- The Legislature funded the Products Replacement Program at $6.5 million ($5.1 million to Puget Sound) in 2023 and 2021 to provide incentives to businesses to remove the worst chemicals through technology and infrastructure upgrades, best management practices, disposal programs, and the use of safer chemicals.
- The Legislature funded the Products Replacement Program at $6.5 million ($5.1 million to Puget Sound) in 2021 and 2023 to provide incentives to businesses to remove the worst chemicals through technology and infrastructure upgrades, best management practices, disposal programs, and the use of safer chemicals.
- In 2021, the Legislature allocated $351,000 to the Department of Ecology to review data on paint fin waterways, prepare a report to the Legislature, and ban paints containing the highly toxic chemical Cyburtyne.
- The Department of Ecology received $523,000 to work with the Department of Transportation, University of Washington, and Washington State University to identify areas affected by tire and other chemicals from roads and transportation infrastructure and the best way to reduce the toxicity to aquatic life. This includes developing a standard method to measure the chemicals. The department will submit a report in 2021. In addition, the Department of Ecology received $195,000 to assess potential toxic hazards of 6PPD from tires, other chemicals or chemical classes, and breakdown products used as anti-oxidants and/or antiozonants in tires and submit a memo to the Legislature by December 1, 2021.
- The Department of Fish and Wildlife provided key science support for the Washington State Attorney General’s Office to settle its $90 million lawsuit against Monsanto Corporation, the company held responsible for the production and release of toxic polychlorinated biphenyls (PCBs), the chemicals of primary concern for orca, Chinook salmon, and herring health. The Attorney General’s Office recommended the settlement be used for remediation.
The Legislature passed the Pollution Prevention for Healthy People and Puget Sound Act of 2019 to address harmful chemicals in consumer products. The law does the following:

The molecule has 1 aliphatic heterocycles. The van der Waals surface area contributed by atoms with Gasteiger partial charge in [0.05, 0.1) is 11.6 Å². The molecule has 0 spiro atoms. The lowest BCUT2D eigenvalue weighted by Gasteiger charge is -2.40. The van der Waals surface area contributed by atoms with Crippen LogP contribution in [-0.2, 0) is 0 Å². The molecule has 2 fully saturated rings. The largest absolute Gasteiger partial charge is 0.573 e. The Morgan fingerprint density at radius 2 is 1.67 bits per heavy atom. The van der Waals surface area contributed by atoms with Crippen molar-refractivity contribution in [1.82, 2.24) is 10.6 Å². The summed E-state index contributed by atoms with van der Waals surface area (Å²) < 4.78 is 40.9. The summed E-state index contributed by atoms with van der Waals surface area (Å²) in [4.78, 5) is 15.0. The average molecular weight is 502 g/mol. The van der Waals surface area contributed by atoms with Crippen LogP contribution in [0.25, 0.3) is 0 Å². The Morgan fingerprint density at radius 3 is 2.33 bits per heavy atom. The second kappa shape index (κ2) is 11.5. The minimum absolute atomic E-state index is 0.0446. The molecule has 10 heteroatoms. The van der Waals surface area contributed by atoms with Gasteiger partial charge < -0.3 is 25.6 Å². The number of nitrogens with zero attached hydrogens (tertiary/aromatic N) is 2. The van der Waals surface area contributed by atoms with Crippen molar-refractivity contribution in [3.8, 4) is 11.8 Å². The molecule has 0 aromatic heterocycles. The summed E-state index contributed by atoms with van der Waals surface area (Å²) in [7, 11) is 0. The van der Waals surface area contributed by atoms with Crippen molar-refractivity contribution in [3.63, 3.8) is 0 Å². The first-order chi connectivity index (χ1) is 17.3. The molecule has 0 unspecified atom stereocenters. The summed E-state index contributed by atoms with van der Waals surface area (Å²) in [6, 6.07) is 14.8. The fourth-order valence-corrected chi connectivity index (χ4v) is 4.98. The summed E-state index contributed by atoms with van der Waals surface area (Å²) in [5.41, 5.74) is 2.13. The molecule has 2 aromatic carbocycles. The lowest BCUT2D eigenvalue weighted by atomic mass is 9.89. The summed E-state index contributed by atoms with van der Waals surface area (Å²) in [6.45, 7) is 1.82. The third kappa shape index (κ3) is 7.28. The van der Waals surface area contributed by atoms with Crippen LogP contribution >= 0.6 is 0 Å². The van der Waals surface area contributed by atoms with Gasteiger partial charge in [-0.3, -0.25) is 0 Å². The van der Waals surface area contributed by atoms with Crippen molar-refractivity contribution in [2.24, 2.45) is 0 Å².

- Directs the Department of Ecology to identify consumer products that are a significant source of, or use, chemicals defined in statute, by June 1, 2020.
- Directs the department to, every 5 years, identify five additional chemicals and consumer products that are a significant source of those priority chemicals, with the first process beginning June 1, 2024.
- Directs the department to regulate consumer products containing priority chemicals, including restricting or banning their manufacture or sale, or requiring a manufacturer to disclose use of the chemical. Provides for public and legislative review of regulations before they take effect.
- Authorizes the department to require manufacturers to provide information about their uses of chemicals in consumer products.
- Provides for civil penalties for manufacturer violations of newly established rules.
- The Legislature appropriated $808,000 in the 2019 budget and $1.5 million in 2021 ($1.2 in Puget Sound) to the department for ongoing implementation of the law.
In 2019, $4.7 million and $3.7 million were included in the Department of Ecology’s budget to prevent contaminants from entering the environment. This includes new authority for the department to prioritize chemicals harmful for species, develop chemical action plans, and ban chemicals in products.
More details may be found in the progress reports in the resources library.